A colour vision – Exercise – The Roma Journeys/Gypsies

There has always been a fascination with ‘others’ and the ‘exotic’ so it will be quite enlightening for me to study both the bodies of work that we are asked to examine next; Gypsies by Josef Koudelka and Joakim Eskildsen’s The Roma Journeys. I haven’t seen either of them before so will be interesting to see what their approach is and how they vary, if at all.
Exercise
Read the interview with Cia Rinne on The Roma Journeys.Research and compare Koudelka’s Gypsies and Eskildsen’s The Roma Journeys. Discuss aspects to do with the photographer’s intention and the distinctive aesthetics and approach of each body of work. 

Gypsies by  Josef Koudelka was published by Gitans. La fin du voyage, Delpire éditeur (Paris, 1975) and Aperture (New York, 1975) and reprinted in 2011 by Steidl.

 

The book contains 109 photographs of Roma society taken between 1962 and 1971 in what was then Czechoslovakia, Romania, Hungary, France, and Spain; Koudelka embedded himself within their community living with and travelling with Roma people . The design is based on a dummy book originally prepared in 1968 by Koudelka and graphic designer Milan Kopriva. Like Joakim Eskildsen he also worked collaboratively with a writer. He had Roma scholar and sociologist Will Guy, write an essay for the 1975 edition; Guy contributed a new, in-depth analysis of the condition of the Roma today, including the most recent upheavals in France and Europe, in the 2011 edition.  Koudelka  stated:
At first, with the gypsies, I didn’t know where I was going or what I was doing…I was meeting people, taking their portraits, getting them to accept me, sharing in their lives. Then I organized my vision of the gypsies, taking into account the facts and issues, trying to talk about the way they live, leaving nothing out.
Despite the uncertain beginning he describes the book as ‘very structured.’
In The Roma Journeys Eskildsen documented his encounters with colour images alongside ‘sympathetic essays’ from Cia Rinne. In fact there is a mix of colour 4×5’s and black-and-white panoramas arranged in seven main sections, each representing the perspective of the daily lives of Roma Gypsies, who lived in seven different countries. The book also came with an enclosed CD with field recordings and music recorded on the authors’ journeys. They too state:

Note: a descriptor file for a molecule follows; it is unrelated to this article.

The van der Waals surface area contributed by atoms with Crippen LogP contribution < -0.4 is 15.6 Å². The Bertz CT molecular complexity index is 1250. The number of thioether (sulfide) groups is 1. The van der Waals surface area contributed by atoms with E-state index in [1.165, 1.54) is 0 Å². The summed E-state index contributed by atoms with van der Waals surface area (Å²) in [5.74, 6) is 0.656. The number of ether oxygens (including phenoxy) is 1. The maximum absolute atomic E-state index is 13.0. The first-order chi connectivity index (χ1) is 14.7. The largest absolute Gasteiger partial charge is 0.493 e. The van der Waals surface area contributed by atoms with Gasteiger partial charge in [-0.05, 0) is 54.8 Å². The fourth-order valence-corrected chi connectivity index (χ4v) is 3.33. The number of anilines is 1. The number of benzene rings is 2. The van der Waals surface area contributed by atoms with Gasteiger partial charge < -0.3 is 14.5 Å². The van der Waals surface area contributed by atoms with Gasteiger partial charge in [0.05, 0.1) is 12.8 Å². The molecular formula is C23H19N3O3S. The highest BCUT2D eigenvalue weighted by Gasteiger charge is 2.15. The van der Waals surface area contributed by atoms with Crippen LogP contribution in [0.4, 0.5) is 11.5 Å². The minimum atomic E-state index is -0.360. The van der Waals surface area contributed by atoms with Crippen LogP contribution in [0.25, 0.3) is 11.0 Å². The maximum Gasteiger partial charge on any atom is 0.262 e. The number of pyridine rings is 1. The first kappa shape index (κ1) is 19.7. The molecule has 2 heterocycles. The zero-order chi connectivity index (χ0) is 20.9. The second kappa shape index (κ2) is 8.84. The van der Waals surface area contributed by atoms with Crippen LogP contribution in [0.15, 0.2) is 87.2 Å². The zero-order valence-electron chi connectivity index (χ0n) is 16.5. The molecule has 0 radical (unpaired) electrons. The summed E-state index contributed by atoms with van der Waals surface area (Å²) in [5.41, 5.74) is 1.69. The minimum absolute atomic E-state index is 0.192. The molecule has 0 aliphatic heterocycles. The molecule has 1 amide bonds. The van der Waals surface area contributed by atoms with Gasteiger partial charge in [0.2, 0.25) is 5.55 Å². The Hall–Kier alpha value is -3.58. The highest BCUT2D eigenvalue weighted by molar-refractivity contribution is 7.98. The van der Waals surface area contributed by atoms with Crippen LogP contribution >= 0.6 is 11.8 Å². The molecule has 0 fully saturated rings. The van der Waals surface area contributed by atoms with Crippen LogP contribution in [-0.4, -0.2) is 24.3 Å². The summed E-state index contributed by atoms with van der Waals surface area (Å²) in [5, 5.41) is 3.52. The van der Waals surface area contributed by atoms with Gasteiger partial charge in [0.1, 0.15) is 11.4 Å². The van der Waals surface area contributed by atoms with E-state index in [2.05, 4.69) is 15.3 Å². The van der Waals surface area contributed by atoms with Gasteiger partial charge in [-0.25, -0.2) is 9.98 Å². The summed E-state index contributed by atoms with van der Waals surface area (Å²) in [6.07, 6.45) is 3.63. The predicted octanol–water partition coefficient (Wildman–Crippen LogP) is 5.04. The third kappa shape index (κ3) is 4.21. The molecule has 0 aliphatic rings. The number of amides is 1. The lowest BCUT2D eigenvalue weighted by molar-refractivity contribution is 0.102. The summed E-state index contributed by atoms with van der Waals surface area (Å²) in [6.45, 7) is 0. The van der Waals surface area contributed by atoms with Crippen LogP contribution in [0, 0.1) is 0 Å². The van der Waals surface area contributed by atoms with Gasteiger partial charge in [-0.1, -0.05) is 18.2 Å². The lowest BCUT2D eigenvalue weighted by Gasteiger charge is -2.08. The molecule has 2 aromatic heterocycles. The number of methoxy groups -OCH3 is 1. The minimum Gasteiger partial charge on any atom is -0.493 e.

These Roma journeys were by no means meticulously planned, and instead the product of a number of coincidences that enabled us to come into contact with the Roma.
Koudelka was first drawn to the Roma due to their music and culture, a free spirit himself, he felt a deep connection with their way of life, whilst Eskildsen and Rinne were initially inspired to reconcile the ‘hidden differences’ in Europe, as opposed to the overt segregation observed in an earlier project in Africa.
A superlative linguist, Cia Rinne opted to learn the language in order to learn as much as possible about their subjects, a total contrast to Bieke Depoorter who traipsed around for six years, spending countless nights photographing perfect strangers whom she randomly encountered on the street in Russia. Her project began when she was travelling on the Trans-Siberian Railway, in 2008. She didn’t speak the language and she carried a letter written in Russian that explained her intent! But that’s for another blog post…
Back to Koudelka, who said:
From 1961 to 1966 I took pictures of Gypsies because I loved the music and culture. They were like me in many ways. Now there are less and less of these people so I can’t really say anything else about them.

 

You can see the influence and the photographic tradition of Andre Kertesz, Henri Cartier-Bresson and even Robert Frank. Whilst Koudelka’s book is said to open with the figure of a young man almost like a guardian – a ‘gatekeeper of the secret society of the Roma people’ – possibly making the audience feel slightly uncomfortable; Joakim Eskildsen’s book opens with a gentle serene portrait of a innocent sleeping child cradled in a knotted hammock, with protective parents hovering nearby.

The images in his book were  often made at dusk or in shallow light, whereas some of Koudelka’s images are obviously underexposed and have been described as almost ‘film noir.’ The colour palette  of Eskildsen immediately identify the photographs as contemporary, which lends itself well to the vibrant colours captured within the Roma community, highlighting the subtle differences between the various countries. In contrast the atmospheric grainy black and white photographs contained within Gypsies don’t allow you to easily separate one community from another.

Whilst on the subject of colour Eskilden has captured the different pigments but they aren’t gaudy, he has shown them as secondary, as part of the way of life, as opposed  to Kenneth O’Halloran’s project Fair Trade  where the colours are most definitely one of the first impressions you get of his imagery.

Ru 2600.8 001